There are those in the community for whom independence is a luxury, a gift.
There are adults in the Rome community who, because of developmental or intellectual disabilities, struggle to learn basic social skills or work skills. But there’s a place where they, too, can achieve a sense of a independence.
And they need the community’s help to keep serving those in need.
Network Day Services Center was founded in 1954 and is a nonprofit organization that works with, and advocates for, developmentally and intellectually challenged adults in the community. Its mission is to create greater independence, provide helpful training and workplace skills in a welcoming environment. There are currently more than 100 individuals coming to the center for services.
Jenny Shealy is executive director of the center and said their day program is considered a hub.
“Adults come in in the morning and from here we take them to do several jobs in the community,” she said. “Our clients work at a variety of different businesses. Some go out in groups and clean churches or office buildings.”
Some of the current community employers include the Department of Labor, Oak Hill Church of Christ, Finney and Associates, McDonalds, Wendy’s, Sweet Frog, Joan’s Florist, Pasquales and Legacy Commisary.
That’s the employment side of the center’s services. The adults are paid to do work throughout the community which gives them a sense of self worth and a measure of independence.
But Shealy said a part of the center’s goal is also to connect its clients with the community.
“We take them wherever they need or want to go,” she said. “You have to remember that most of our clients don’t have transportation of their own so many of them wouldn’t be able to get around. Imagine if you didn’t have your car and couldn’t get where you needed to go. These people feel like that all the time. We take them wherever they need to go.”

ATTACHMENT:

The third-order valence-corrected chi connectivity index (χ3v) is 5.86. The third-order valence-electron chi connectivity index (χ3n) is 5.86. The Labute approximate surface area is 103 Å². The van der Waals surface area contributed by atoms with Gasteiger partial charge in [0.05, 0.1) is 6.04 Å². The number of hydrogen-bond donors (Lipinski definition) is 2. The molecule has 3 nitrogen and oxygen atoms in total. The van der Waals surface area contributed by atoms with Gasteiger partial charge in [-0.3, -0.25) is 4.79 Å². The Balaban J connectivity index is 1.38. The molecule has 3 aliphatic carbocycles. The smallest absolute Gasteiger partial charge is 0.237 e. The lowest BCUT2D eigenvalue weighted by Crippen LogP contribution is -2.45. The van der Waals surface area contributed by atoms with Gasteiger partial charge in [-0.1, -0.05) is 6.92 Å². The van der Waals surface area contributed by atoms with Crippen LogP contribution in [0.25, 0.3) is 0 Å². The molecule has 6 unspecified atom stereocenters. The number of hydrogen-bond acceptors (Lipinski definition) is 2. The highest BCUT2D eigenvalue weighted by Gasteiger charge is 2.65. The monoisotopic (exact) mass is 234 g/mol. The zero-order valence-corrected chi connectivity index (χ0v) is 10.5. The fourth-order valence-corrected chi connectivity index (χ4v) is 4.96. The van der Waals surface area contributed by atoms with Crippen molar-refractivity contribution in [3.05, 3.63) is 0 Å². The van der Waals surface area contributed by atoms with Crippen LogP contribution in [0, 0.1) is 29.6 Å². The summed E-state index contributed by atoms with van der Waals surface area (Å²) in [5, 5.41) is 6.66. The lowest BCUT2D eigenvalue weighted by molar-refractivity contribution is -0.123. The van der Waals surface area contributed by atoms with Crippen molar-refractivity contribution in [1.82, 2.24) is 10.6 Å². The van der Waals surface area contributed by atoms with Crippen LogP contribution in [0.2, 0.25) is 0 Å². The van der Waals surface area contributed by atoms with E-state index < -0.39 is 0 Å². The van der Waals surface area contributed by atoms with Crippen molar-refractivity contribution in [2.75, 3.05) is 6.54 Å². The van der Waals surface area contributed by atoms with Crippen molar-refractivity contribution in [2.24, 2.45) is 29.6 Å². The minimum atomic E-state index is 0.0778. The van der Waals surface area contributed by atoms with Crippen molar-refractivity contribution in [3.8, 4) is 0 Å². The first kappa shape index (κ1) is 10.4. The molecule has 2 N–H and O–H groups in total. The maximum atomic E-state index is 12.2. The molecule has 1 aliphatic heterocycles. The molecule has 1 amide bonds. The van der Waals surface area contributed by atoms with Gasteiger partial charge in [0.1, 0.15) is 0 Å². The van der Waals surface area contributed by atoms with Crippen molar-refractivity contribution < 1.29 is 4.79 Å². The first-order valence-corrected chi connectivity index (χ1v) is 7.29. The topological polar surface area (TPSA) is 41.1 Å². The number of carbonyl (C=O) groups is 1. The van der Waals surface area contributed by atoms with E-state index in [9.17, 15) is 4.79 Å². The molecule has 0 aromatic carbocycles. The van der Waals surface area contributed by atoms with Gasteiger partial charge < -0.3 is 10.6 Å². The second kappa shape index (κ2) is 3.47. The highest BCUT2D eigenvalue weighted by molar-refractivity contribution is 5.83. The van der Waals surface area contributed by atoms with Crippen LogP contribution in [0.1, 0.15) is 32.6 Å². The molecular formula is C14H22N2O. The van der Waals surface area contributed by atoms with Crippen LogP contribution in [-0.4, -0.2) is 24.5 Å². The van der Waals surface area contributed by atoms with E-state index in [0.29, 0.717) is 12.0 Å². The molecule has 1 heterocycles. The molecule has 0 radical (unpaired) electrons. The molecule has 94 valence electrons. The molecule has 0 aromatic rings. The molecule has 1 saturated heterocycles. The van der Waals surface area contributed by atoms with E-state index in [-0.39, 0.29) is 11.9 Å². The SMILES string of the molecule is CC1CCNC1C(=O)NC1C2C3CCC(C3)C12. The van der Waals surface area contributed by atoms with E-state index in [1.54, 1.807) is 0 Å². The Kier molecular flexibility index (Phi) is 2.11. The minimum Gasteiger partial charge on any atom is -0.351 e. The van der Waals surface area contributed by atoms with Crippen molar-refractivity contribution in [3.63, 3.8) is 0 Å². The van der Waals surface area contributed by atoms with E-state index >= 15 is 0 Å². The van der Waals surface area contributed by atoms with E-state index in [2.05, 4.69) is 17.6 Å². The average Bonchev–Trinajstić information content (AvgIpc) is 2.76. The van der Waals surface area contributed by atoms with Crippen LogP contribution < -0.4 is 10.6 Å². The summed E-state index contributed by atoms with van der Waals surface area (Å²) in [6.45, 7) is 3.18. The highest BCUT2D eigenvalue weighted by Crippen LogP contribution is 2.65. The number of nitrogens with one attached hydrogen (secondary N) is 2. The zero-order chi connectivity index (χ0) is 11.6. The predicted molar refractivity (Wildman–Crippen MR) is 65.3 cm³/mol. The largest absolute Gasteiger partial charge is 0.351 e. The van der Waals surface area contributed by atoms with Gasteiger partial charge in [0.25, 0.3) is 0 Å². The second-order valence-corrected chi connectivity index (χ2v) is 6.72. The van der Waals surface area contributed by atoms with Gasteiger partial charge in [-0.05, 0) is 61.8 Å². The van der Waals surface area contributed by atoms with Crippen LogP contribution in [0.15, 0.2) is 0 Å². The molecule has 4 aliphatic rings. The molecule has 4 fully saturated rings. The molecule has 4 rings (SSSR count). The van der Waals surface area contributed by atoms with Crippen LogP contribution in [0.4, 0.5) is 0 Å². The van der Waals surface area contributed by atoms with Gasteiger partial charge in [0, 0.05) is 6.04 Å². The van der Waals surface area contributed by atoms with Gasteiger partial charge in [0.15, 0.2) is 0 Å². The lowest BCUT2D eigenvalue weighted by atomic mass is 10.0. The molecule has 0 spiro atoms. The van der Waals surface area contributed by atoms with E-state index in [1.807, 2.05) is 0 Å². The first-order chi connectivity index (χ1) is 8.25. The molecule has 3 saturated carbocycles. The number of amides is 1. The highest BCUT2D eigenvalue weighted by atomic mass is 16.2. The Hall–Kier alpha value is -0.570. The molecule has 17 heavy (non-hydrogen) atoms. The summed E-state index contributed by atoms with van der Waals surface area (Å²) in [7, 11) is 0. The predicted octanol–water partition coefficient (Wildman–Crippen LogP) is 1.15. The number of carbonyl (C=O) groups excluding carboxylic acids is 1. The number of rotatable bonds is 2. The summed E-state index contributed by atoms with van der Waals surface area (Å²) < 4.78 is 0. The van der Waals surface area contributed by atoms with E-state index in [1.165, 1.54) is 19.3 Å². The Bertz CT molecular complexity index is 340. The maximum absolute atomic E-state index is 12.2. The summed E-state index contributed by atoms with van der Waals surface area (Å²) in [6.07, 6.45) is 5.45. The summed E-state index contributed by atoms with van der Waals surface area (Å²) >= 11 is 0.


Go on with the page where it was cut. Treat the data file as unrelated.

And depending on the level of disability, some of the center’s clients may even be living in their own house or apartment. Network Day Services Center staff visits clients at their homes and teaches them skills that will help them live independently.
“That may be things like cleaning the house or doing the dishes or washing clothes,” Shealy said. “We try to help them learn as many of the skills they need to be as self-sufficient and independent as possible.”
The adults in the program are referred to the center through the Georgia Department of Behavioral Health and Developmental Disabilities. There are currently 105 adults in the program.
Network Day Services Center offers something to its clients that many take for granted. It offers a sense of worth and belonging. It offers a way for people to earn money and to connect with the community.
“What you and I would see as little things are a huge deal for some of our clients,” Shealy said. “There’s a lady in her 40s who did nothing but stay at home. Finally we talked her father into letting us take her out into the community and introduce her to new things. She didn’t even know how to get in a car. That’s how homebound she was. But now she gets in the car, buckles her seatbelt and is excited about going places. That’s a huge deal for her.”
“I can see that what we do makes these people happy,” Shealy added. “When they come here they’re happy. Because they get to go out and work and contribute. A lot of the time they don’t even understand the money they earn. But they know they’re working and contributing to the community.”
For more information about Network Day Services Center, call 706-291-2580.